Parsimonious Biosonar-Inspired Sensing for Navigation Near Natural Surfaces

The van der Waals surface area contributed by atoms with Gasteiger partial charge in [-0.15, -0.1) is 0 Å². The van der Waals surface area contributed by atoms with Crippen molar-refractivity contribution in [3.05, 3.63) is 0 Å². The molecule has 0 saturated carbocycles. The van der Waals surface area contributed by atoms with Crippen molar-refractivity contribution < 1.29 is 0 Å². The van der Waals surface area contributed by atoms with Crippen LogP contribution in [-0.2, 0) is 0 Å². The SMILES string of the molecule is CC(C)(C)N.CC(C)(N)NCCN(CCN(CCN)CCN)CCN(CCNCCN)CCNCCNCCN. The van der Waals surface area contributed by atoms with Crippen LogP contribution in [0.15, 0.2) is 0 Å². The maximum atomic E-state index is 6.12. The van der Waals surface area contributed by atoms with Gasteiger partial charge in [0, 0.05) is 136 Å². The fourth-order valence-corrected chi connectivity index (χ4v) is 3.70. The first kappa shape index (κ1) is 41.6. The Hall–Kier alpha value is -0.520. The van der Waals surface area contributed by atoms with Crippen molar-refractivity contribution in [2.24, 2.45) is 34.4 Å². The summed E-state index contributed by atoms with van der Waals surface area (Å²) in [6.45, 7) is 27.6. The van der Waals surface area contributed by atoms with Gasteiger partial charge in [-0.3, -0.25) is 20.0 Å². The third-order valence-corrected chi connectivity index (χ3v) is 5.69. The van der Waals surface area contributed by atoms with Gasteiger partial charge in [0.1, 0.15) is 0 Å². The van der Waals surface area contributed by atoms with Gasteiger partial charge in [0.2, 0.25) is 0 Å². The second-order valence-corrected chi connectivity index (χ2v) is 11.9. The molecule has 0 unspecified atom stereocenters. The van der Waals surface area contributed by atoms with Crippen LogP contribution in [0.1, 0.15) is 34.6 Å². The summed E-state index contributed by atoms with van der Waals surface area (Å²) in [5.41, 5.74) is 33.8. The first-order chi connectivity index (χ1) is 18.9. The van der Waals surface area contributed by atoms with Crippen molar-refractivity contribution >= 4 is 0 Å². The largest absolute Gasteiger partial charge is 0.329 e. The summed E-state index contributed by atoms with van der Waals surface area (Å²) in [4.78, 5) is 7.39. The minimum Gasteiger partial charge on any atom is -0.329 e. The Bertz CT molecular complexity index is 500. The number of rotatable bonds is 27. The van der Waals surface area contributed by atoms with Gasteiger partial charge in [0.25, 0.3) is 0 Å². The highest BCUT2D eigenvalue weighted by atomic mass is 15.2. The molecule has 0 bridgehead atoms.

Achieving autonomous in complex natural environments has the potential to transform society by bringing the benefits of automation from the confines of the factory floor to the outdoors. There, it could benefit areas such as environmental monitoring and clean-up, precision agriculture, delivery of goods. A fundamental requirement for achieving these goals are sensors that can provide reliable support for navigation, e.g., a drone, in natural environments. In this thesis, sonar-based navigation has been investigated as an approach to parsimonious autonomous sensing for drones. Bats living in dense vegetation have demonstrated that autonomous navigation in a complex, natural environment based on two one-dimensional ultrasonic echo streams is feasible. Here, a biomimetic sonar head has been used to collect echo data from recreations of natural foliage in the lab under controlled conditions. This data was used to address the research question whether the grazing angle at which the sonar is looking at a surface can be estimated from the echoes -- despite the random three-dimensional nature of the scatter from the foliage. To investigate this, the echoes have been subjected to statistical analysis such as spectral coherence and cross-correlation. Most importantly, the foliage data was compared against predictions made by the Endura method (energy, duration, and range method) that has been devices for two-dimension random scatterers. The results of this analysis shows that -- despite their profoundly random nature -- echoes can be used to estimate the sonar grazing angle directly, i.e., without the need to resort to reconstructions of the foliage geometry. This opens the possibility of developing simple devices for navigation control in natural environments that can control the direction of motion at a very little computational cost.